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In an Age of Shrinking Airplane Bathrooms, Could Urinals be the Next Logical Step?

Feb. 17, 2019
4 min read
In an Age of Shrinking Airplane Bathrooms, Could Urinals be the Next Logical Step?
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Writing for TPG as a digital nomad, I fly a lot. Along the way, I've experienced for myself an unfortunate trend in the airline industry: smaller bathrooms. Meanwhile, passengers are getting bigger.

During the last year, news has focused on the most recent example of on-board bathroom misery: the tiny new 24-inch-wide bathrooms used by American, Southwest, United and soon Ryanair on new Boeing 737 MAX aircraft. But it's not just the bathroom size that's smaller on these aircraft. There's also the issue of bathroom to passenger ratio.

On American's 737 MAX, 156 economy passengers share just two bathrooms in the back of the aircraft. On Ryanair's new Boeing 737 MAX 200 aircraft, there's just three tiny bathrooms on the aircraft for 197 passengers. Southwest's all-economy configuration lets all 175 passengers share three bathrooms. United wins the ratio with three economy lavatories for 159 economy passengers on its 737 MAX 9.

It's not just the 737 MAX where the ratio is getting tighter. No airline that I'm aware of added more lavatories when retrofitting Boeing 777 aircraft with 10 seats across instead of nine-wide seating. That's an 11% increase in passengers without adding more bathrooms.

Just today as I was standing in line for an airplane bathroom, I remembered a solution that I heard about at the 2018 Aircraft Interiors Expo. It's not new technology, but seems to be making quite the renaissance: the urinal.

Image courtesy of Zodiac Aerospace.

Airline seat and cabin furnishing conglomerate Zodiac Aerospace entered its idea of the "Durinal" in the 2018 AIX Crystal Cabin Awards. The idea beat out many other entries in the Cabin Systems category to be one of the three finalists, but a movable cabin wall ended up taking the prize.

The Durinal is designed to take up the space of one standard lavatory, but provides two private 30x30" "cubicles" with little more than a urinal. There's not even a sink in the Durinal, the designers opting instead for antibacterial wipes rather than a "wet system."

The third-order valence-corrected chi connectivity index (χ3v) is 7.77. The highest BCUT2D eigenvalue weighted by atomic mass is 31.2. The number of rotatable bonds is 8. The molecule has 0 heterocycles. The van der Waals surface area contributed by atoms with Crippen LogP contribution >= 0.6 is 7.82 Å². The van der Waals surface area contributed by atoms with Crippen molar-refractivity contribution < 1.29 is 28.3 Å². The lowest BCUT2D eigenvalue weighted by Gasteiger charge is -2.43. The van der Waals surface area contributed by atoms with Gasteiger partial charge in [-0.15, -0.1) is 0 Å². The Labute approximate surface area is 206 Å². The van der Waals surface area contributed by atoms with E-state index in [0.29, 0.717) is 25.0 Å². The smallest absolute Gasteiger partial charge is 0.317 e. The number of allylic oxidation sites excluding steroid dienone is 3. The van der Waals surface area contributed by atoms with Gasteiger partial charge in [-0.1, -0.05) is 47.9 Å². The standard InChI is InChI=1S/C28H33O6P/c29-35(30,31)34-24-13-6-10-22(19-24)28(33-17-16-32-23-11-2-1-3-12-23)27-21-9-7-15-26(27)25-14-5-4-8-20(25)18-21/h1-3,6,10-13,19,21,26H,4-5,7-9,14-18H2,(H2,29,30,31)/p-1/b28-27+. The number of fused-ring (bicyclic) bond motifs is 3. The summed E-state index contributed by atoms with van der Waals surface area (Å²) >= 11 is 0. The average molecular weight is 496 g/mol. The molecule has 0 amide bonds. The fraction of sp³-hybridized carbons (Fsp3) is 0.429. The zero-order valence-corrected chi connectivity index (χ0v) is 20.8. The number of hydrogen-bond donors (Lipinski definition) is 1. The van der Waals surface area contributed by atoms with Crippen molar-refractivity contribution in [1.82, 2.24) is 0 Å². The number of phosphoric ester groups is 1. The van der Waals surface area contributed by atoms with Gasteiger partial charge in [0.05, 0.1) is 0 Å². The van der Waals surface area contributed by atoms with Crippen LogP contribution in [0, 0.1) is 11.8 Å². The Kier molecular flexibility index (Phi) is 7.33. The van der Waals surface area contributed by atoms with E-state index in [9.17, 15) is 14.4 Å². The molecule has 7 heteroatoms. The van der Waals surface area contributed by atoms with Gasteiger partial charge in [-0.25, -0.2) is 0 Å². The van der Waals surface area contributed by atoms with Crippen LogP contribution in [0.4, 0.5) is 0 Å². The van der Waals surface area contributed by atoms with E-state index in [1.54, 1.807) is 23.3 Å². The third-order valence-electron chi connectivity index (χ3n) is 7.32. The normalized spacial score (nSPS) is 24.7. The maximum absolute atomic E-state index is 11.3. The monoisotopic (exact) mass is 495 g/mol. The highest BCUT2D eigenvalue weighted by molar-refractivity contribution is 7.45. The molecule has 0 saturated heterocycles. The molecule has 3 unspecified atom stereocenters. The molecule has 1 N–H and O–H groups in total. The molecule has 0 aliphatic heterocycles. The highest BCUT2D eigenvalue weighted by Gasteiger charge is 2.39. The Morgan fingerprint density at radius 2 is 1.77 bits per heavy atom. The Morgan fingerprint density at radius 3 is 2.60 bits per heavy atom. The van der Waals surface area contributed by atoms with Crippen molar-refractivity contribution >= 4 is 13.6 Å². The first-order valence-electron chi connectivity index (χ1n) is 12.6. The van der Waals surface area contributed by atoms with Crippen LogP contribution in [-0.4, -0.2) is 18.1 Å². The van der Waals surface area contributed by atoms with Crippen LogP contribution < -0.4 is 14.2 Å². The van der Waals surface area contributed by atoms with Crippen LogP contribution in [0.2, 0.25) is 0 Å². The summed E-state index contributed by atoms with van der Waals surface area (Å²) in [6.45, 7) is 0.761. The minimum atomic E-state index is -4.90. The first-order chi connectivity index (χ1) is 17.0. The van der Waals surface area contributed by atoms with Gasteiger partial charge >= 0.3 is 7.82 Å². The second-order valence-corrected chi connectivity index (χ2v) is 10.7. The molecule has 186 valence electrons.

Image courtesy of Zodiac Aerospace.

By swapping in two lavatories instead of one, the Durinal promises to shorten lines for the bathroom while saving the standard lavatories for when a longer visit is needed.

The Durinal isn't likely to completely solve the decreasing bathroom ratio on 737 MAX and other narrow-body aircraft however. After all, the glaring issue with the Durinal is that it's only usable by one sex. Plus, if an aircraft would otherwise have two standard lavatories for both sexes to use, swapping in a Durinal would unfairly tilt the scales toward male passengers.

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Instead, the Durinal would be useful in wide-body aircraft. In areas where there would otherwise be three or four standard lavatories, swapping in a Durinal could provide two options for males needing to make a quick-visit while still leaving either two or three standard bathrooms for females and those needing a longer visit. Ideally, that'd shorten the line for everyone.

In the year since the Durinal made a splash at the Crystal Cabin Awards, I haven't heard a peep about it. No airline has opted to add it yet, and that's because of perhaps the biggest issue with the product: No matter how practical it may be, it's unlikely that any airline wants to make headlines for being the first to add urinals to its aircraft.

Sticking with the status quo, airlines may have a lot of passengers frustrated about having to wait in line for the lavatory -- but those issues aren't going to make the press.

So, will we see the introduction of an on-board urinal in the future? While I'm holding my bladder, I'm not holding my breath.

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